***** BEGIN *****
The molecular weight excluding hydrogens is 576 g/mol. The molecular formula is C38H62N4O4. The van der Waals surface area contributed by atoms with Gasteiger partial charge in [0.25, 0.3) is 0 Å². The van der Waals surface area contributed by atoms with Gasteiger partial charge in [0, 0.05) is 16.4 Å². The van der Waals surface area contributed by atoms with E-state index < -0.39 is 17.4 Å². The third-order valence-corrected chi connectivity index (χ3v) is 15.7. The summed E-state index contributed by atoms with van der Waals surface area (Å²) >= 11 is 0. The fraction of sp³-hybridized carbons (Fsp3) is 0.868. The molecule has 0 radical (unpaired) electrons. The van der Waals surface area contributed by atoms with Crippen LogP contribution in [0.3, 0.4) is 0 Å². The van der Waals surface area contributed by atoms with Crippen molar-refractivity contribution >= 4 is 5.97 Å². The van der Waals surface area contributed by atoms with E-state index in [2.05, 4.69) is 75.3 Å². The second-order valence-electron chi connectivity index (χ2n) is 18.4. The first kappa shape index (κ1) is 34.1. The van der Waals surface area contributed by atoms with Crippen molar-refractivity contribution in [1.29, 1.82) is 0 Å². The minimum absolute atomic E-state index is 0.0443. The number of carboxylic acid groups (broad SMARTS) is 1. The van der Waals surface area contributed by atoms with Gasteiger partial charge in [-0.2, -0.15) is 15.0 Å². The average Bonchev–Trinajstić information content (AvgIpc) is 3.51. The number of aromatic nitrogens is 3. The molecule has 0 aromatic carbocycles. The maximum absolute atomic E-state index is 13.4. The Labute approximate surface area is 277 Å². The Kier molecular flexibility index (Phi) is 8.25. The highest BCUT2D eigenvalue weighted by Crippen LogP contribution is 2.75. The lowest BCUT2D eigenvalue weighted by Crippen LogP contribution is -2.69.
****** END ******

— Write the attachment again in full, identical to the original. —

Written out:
The molecular weight excluding hydrogens is 576 g/mol. The molecular formula is C38H62N4O4. The van der Waals surface area contributed by atoms with Gasteiger partial charge in [0.25, 0.3) is 0 Å². The van der Waals surface area contributed by atoms with Gasteiger partial charge in [0, 0.05) is 16.4 Å². The van der Waals surface area contributed by atoms with E-state index < -0.39 is 17.4 Å². The third-order valence-corrected chi connectivity index (χ3v) is 15.7. The summed E-state index contributed by atoms with van der Waals surface area (Å²) >= 11 is 0. The fraction of sp³-hybridized carbons (Fsp3) is 0.868. The molecule has 0 radical (unpaired) electrons. The van der Waals surface area contributed by atoms with Crippen LogP contribution in [0.3, 0.4) is 0 Å². The van der Waals surface area contributed by atoms with Crippen molar-refractivity contribution >= 4 is 5.97 Å². The van der Waals surface area contributed by atoms with E-state index in [2.05, 4.69) is 75.3 Å². The second-order valence-electron chi connectivity index (χ2n) is 18.4. The first kappa shape index (κ1) is 34.1. The van der Waals surface area contributed by atoms with Crippen molar-refractivity contribution in [1.29, 1.82) is 0 Å². The minimum absolute atomic E-state index is 0.0443. The number of carboxylic acid groups (broad SMARTS) is 1. The van der Waals surface area contributed by atoms with Gasteiger partial charge in [-0.2, -0.15) is 15.0 Å². The average Bonchev–Trinajstić information content (AvgIpc) is 3.51. The number of aromatic nitrogens is 3. The molecule has 0 aromatic carbocycles. The maximum absolute atomic E-state index is 13.4. The Labute approximate surface area is 277 Å². The Kier molecular flexibility index (Phi) is 8.25. The highest BCUT2D eigenvalue weighted by Crippen LogP contribution is 2.75. The lowest BCUT2D eigenvalue weighted by Crippen LogP contribution is -2.69.